Gov’t must pay Piatco over $500M, SC rules
Gov’t must pay Piatco over $500M, SC rules
The High Court orders government to pay a total of $510.3 million to a builders' consortium

MANILA, Philippines – Government must pay Philippine International Air Terminals Company (Piatco) over half a billion dollars in just compensation for the takeover of the Ninoy Aquino International Airport Terminal 3 (NAIA-3), the Supreme Court (SC) ruled.

Manila’s largest air terminal had been the subject of a legal dispute since the Philippine government seized it in 2004, citing breach of contract and failure to conform with safety standards.

The High Court ordered government to pay a total of $510.3 million to the builders consortium which consists of Germany’s Fraport AG and partner Piatco, which sought compensation.

The amount includes $327 million in replacement cost, plus $243 million in interest until December 2014, the court said. It also deducted $59.4 million that the government had already paid to Piatco in September 2006.

The replacement cost refers to the amount required in the replacement of a previous improvement or structure that is based on market prices at the time of taking.

“The government is hereby ordered to make direct payment on just compensation due to Piatco,” court spokesman Theodore Te said during a press briefing.

The 144-page ruling was announced during the briefing on Wednesday, September 9.

Lower courts

The SC decision partly modified an earlier ruling by the Court of Appeals (CA) Third Division ordering the government to pay Piatco $371 million.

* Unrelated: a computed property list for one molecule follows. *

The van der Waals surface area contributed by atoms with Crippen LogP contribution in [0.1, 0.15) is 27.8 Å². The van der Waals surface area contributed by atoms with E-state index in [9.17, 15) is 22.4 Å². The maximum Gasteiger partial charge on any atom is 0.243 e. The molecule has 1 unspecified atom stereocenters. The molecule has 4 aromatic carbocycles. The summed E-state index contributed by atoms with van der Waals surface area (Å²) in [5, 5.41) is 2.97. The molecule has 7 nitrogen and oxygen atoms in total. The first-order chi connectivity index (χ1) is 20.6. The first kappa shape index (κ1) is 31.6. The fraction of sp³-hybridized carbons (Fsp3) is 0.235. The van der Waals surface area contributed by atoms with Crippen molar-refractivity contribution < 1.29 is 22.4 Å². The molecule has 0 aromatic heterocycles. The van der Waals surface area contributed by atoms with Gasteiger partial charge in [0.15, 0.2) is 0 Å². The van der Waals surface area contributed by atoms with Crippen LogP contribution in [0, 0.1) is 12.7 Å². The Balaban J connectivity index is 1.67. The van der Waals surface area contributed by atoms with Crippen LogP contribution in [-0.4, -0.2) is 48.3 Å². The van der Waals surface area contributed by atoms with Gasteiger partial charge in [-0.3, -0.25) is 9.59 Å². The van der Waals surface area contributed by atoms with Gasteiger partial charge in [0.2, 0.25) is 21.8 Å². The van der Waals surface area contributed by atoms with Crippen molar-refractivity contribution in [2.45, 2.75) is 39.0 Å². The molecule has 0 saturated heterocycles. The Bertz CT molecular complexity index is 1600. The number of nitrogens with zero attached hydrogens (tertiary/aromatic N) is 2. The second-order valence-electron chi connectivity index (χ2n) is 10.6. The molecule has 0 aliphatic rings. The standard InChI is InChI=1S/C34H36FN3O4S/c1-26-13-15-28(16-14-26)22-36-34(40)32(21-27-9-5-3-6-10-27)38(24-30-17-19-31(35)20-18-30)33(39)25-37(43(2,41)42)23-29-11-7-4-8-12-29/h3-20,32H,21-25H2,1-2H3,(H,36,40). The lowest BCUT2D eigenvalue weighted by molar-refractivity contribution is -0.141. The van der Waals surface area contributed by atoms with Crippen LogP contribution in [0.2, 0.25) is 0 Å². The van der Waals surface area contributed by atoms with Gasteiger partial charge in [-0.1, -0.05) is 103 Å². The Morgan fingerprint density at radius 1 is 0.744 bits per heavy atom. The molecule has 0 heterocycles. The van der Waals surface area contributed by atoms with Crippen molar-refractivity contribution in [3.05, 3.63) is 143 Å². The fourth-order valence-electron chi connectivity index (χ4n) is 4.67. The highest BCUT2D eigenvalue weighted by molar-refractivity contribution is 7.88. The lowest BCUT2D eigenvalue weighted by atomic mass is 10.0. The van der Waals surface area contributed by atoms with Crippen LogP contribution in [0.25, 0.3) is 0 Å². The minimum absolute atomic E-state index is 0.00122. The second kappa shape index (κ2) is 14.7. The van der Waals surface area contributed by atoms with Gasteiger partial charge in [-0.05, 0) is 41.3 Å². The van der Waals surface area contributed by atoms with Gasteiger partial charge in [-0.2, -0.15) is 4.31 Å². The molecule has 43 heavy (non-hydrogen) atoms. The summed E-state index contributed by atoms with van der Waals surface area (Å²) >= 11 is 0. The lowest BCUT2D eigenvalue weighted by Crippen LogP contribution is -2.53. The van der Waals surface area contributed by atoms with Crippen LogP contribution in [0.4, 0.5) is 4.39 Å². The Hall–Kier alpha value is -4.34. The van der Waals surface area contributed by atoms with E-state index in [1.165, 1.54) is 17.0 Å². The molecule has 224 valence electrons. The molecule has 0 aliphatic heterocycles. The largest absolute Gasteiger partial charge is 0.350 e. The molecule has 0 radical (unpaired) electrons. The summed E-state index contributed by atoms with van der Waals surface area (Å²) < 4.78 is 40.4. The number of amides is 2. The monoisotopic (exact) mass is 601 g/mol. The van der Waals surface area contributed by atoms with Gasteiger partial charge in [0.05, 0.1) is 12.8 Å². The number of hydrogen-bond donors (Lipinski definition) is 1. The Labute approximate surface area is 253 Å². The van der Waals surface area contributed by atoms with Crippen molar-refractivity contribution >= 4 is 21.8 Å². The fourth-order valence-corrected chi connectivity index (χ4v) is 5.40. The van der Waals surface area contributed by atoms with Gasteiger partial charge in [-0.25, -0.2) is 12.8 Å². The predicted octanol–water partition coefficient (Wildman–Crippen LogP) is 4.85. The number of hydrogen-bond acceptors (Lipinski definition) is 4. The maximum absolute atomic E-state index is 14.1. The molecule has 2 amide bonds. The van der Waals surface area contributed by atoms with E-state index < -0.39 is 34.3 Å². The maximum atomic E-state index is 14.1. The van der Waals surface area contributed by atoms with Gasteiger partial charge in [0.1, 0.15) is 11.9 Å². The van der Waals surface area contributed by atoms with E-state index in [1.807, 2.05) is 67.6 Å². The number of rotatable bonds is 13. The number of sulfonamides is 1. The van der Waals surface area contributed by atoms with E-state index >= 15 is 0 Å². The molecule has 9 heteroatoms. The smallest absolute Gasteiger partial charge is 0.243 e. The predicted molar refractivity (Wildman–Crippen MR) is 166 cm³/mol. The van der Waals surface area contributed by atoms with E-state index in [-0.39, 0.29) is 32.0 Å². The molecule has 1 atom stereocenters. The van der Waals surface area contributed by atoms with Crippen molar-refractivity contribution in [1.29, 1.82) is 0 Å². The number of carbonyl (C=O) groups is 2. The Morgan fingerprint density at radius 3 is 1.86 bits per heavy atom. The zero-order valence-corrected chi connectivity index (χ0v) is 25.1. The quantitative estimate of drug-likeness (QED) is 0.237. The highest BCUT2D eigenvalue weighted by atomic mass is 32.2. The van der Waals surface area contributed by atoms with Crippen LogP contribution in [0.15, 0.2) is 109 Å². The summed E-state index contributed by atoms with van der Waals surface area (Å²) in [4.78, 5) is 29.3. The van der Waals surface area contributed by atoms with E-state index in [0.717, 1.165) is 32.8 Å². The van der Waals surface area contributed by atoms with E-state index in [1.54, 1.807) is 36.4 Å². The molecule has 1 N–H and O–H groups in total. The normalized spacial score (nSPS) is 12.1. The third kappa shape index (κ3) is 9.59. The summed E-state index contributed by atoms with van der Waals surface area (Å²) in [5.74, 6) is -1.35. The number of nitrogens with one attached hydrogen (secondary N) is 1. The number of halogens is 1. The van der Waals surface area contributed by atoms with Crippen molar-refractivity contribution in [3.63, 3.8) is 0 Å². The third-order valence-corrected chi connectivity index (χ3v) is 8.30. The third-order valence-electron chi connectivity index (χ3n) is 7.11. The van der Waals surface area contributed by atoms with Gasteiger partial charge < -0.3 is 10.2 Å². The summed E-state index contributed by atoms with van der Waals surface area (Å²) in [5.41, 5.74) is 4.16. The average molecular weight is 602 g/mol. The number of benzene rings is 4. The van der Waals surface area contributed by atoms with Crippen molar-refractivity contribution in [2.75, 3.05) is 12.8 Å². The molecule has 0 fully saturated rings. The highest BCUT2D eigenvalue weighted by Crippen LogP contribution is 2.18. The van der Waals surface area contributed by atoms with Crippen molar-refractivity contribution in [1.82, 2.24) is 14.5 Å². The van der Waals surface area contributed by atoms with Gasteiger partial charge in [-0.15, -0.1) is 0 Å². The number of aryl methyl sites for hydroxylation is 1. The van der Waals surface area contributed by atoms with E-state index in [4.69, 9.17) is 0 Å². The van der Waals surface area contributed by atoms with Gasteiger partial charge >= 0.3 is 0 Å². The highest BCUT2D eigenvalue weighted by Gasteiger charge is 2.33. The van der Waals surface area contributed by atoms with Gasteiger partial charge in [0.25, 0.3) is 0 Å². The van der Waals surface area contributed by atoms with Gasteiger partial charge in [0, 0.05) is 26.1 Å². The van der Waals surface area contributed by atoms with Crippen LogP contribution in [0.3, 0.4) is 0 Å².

The amount earlier fixed by the CA already included a 6% interest per annum.

The CA ruling itself already amended a Pasay Regional Trial Court (RTC) decision on May 23, 2011 which ordered the government to pay Piatco a net of $116.35 million, without interest.

The SC ruled that the Pasay RTC decision was valid in so far as due process is concerned.

The $600-million terminal – designed to decongest air traffic in Manila – was mothballed for 6 years over legal and structural issues. Partially opened in 2008, the airport was also designed to handle 13 million passengers a year with its 140 check-in counters and 188 immigration counters.

It was in 1997 when Piatco and Fraport bagged the contract to build NAIA-3, but the Philippine government nullified the contract in 2002 over allegations the consortium violated the Anti-Dummy Law. 

NAIA-3 was designed to be the country’s prime international airport terminal, helping ease congestion at the main terminal 1. It opened in 2008 at half capacity. – with Agence France-Presse/


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